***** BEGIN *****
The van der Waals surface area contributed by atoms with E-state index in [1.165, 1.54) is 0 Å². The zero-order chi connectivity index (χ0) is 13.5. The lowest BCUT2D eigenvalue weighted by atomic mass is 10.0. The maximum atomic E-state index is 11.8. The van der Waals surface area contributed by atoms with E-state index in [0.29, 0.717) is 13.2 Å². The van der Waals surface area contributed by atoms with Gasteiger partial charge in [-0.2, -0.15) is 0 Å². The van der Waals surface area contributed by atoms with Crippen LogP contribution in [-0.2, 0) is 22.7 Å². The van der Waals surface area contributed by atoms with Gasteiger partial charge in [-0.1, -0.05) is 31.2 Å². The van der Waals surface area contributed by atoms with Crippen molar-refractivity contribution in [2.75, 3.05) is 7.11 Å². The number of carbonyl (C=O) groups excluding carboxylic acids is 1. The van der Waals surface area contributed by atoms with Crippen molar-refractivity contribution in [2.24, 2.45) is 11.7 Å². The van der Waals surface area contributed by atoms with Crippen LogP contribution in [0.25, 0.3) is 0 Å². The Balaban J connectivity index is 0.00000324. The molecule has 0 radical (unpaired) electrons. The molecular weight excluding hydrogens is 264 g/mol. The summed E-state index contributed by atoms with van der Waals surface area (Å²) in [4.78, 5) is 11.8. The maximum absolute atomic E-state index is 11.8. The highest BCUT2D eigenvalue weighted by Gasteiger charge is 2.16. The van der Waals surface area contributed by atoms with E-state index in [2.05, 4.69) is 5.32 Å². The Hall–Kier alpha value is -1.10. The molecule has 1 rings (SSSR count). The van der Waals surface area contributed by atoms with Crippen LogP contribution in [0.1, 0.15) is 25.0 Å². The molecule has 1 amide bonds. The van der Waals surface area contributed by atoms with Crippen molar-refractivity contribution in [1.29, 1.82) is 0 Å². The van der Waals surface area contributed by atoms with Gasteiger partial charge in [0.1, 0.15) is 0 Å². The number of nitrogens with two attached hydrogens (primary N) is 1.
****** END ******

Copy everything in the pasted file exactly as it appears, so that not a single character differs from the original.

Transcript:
The van der Waals surface area contributed by atoms with E-state index in [1.165, 1.54) is 0 Å². The zero-order chi connectivity index (χ0) is 13.5. The lowest BCUT2D eigenvalue weighted by atomic mass is 10.0. The maximum atomic E-state index is 11.8. The van der Waals surface area contributed by atoms with E-state index in [0.29, 0.717) is 13.2 Å². The van der Waals surface area contributed by atoms with Gasteiger partial charge in [-0.2, -0.15) is 0 Å². The van der Waals surface area contributed by atoms with Crippen LogP contribution in [-0.2, 0) is 22.7 Å². The van der Waals surface area contributed by atoms with Gasteiger partial charge in [-0.1, -0.05) is 31.2 Å². The van der Waals surface area contributed by atoms with Crippen molar-refractivity contribution in [2.75, 3.05) is 7.11 Å². The number of carbonyl (C=O) groups excluding carboxylic acids is 1. The van der Waals surface area contributed by atoms with Crippen molar-refractivity contribution in [2.24, 2.45) is 11.7 Å². The van der Waals surface area contributed by atoms with Crippen LogP contribution in [0.25, 0.3) is 0 Å². The Balaban J connectivity index is 0.00000324. The molecule has 0 radical (unpaired) electrons. The molecular weight excluding hydrogens is 264 g/mol. The summed E-state index contributed by atoms with van der Waals surface area (Å²) in [4.78, 5) is 11.8. The maximum absolute atomic E-state index is 11.8. The highest BCUT2D eigenvalue weighted by Gasteiger charge is 2.16. The van der Waals surface area contributed by atoms with E-state index in [2.05, 4.69) is 5.32 Å². The Hall–Kier alpha value is -1.10. The molecule has 1 rings (SSSR count). The van der Waals surface area contributed by atoms with Crippen LogP contribution in [0.1, 0.15) is 25.0 Å². The molecule has 1 amide bonds. The van der Waals surface area contributed by atoms with Crippen molar-refractivity contribution in [1.29, 1.82) is 0 Å². The van der Waals surface area contributed by atoms with Gasteiger partial charge in [0.1, 0.15) is 0 Å². The number of nitrogens with two attached hydrogens (primary N) is 1.